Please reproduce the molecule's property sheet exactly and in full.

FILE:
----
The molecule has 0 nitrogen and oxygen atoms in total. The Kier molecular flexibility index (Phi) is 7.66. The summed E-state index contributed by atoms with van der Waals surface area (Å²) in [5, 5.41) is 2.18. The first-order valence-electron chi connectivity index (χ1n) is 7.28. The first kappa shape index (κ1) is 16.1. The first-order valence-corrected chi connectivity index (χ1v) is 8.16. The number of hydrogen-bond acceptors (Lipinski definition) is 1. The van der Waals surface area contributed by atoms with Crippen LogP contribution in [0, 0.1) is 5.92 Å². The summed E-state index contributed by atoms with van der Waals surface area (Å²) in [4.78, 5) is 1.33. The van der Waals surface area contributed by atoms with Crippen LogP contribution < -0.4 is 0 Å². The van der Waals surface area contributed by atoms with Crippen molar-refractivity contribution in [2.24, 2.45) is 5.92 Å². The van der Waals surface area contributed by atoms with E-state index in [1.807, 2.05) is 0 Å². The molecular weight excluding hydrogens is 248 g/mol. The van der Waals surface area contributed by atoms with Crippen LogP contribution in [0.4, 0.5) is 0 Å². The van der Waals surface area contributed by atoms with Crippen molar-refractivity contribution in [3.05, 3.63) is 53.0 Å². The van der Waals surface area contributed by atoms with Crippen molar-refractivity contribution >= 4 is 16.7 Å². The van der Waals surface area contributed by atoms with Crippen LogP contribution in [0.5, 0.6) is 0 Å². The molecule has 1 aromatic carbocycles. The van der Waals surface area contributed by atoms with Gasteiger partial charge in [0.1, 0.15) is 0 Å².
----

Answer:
The molecule has 0 nitrogen and oxygen atoms in total. The Kier molecular flexibility index (Phi) is 7.66. The summed E-state index contributed by atoms with van der Waals surface area (Å²) in [5, 5.41) is 2.18. The first-order valence-electron chi connectivity index (χ1n) is 7.28. The first kappa shape index (κ1) is 16.1. The first-order valence-corrected chi connectivity index (χ1v) is 8.16. The number of hydrogen-bond acceptors (Lipinski definition) is 1. The van der Waals surface area contributed by atoms with Crippen LogP contribution in [0, 0.1) is 5.92 Å². The summed E-state index contributed by atoms with van der Waals surface area (Å²) in [4.78, 5) is 1.33. The van der Waals surface area contributed by atoms with Crippen LogP contribution < -0.4 is 0 Å². The van der Waals surface area contributed by atoms with Crippen molar-refractivity contribution in [2.24, 2.45) is 5.92 Å². The van der Waals surface area contributed by atoms with E-state index in [1.807, 2.05) is 0 Å². The molecular weight excluding hydrogens is 248 g/mol. The van der Waals surface area contributed by atoms with Crippen LogP contribution in [0.4, 0.5) is 0 Å². The van der Waals surface area contributed by atoms with Crippen molar-refractivity contribution in [3.05, 3.63) is 53.0 Å². The van der Waals surface area contributed by atoms with Crippen molar-refractivity contribution >= 4 is 16.7 Å². The van der Waals surface area contributed by atoms with Crippen LogP contribution in [0.5, 0.6) is 0 Å². The molecule has 1 aromatic carbocycles. The van der Waals surface area contributed by atoms with Gasteiger partial charge in [0.1, 0.15) is 0 Å².